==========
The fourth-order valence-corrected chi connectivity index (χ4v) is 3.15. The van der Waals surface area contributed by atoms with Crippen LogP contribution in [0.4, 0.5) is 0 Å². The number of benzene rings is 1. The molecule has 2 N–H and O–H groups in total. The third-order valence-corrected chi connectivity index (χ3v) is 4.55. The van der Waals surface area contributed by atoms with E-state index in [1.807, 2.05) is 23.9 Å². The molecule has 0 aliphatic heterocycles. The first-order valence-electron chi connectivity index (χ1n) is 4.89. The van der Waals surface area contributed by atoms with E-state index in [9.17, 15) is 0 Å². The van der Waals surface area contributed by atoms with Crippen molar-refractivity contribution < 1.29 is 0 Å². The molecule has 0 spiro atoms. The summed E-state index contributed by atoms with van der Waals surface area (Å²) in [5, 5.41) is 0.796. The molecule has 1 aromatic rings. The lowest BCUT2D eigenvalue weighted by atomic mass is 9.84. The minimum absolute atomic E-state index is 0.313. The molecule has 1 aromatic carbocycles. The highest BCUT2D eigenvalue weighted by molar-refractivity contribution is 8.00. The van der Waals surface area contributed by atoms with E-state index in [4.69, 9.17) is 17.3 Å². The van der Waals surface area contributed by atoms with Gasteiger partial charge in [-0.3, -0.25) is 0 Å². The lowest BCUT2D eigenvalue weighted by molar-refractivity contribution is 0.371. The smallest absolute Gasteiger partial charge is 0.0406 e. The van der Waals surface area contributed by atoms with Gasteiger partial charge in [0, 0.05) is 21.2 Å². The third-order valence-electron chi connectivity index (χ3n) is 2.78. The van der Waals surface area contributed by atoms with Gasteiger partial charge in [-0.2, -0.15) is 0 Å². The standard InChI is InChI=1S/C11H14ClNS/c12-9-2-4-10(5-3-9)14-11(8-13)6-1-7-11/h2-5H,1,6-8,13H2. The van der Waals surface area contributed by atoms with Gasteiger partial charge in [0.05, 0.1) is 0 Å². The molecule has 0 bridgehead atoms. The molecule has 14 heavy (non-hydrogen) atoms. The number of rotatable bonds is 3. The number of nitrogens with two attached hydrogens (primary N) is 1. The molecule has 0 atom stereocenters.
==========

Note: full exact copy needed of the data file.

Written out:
The fourth-order valence-corrected chi connectivity index (χ4v) is 3.15. The van der Waals surface area contributed by atoms with Crippen LogP contribution in [0.4, 0.5) is 0 Å². The number of benzene rings is 1. The molecule has 2 N–H and O–H groups in total. The third-order valence-corrected chi connectivity index (χ3v) is 4.55. The van der Waals surface area contributed by atoms with E-state index in [1.807, 2.05) is 23.9 Å². The molecule has 0 aliphatic heterocycles. The first-order valence-electron chi connectivity index (χ1n) is 4.89. The van der Waals surface area contributed by atoms with E-state index in [9.17, 15) is 0 Å². The van der Waals surface area contributed by atoms with Crippen molar-refractivity contribution < 1.29 is 0 Å². The molecule has 0 spiro atoms. The summed E-state index contributed by atoms with van der Waals surface area (Å²) in [5, 5.41) is 0.796. The molecule has 1 aromatic rings. The lowest BCUT2D eigenvalue weighted by atomic mass is 9.84. The minimum absolute atomic E-state index is 0.313. The molecule has 1 aromatic carbocycles. The highest BCUT2D eigenvalue weighted by molar-refractivity contribution is 8.00. The van der Waals surface area contributed by atoms with E-state index in [4.69, 9.17) is 17.3 Å². The van der Waals surface area contributed by atoms with Gasteiger partial charge in [-0.3, -0.25) is 0 Å². The lowest BCUT2D eigenvalue weighted by molar-refractivity contribution is 0.371. The smallest absolute Gasteiger partial charge is 0.0406 e. The van der Waals surface area contributed by atoms with Gasteiger partial charge in [0, 0.05) is 21.2 Å². The third-order valence-electron chi connectivity index (χ3n) is 2.78. The van der Waals surface area contributed by atoms with Gasteiger partial charge in [-0.2, -0.15) is 0 Å². The standard InChI is InChI=1S/C11H14ClNS/c12-9-2-4-10(5-3-9)14-11(8-13)6-1-7-11/h2-5H,1,6-8,13H2. The van der Waals surface area contributed by atoms with Gasteiger partial charge in [0.05, 0.1) is 0 Å². The molecule has 0 bridgehead atoms. The molecule has 14 heavy (non-hydrogen) atoms. The number of rotatable bonds is 3. The number of nitrogens with two attached hydrogens (primary N) is 1. The molecule has 0 atom stereocenters.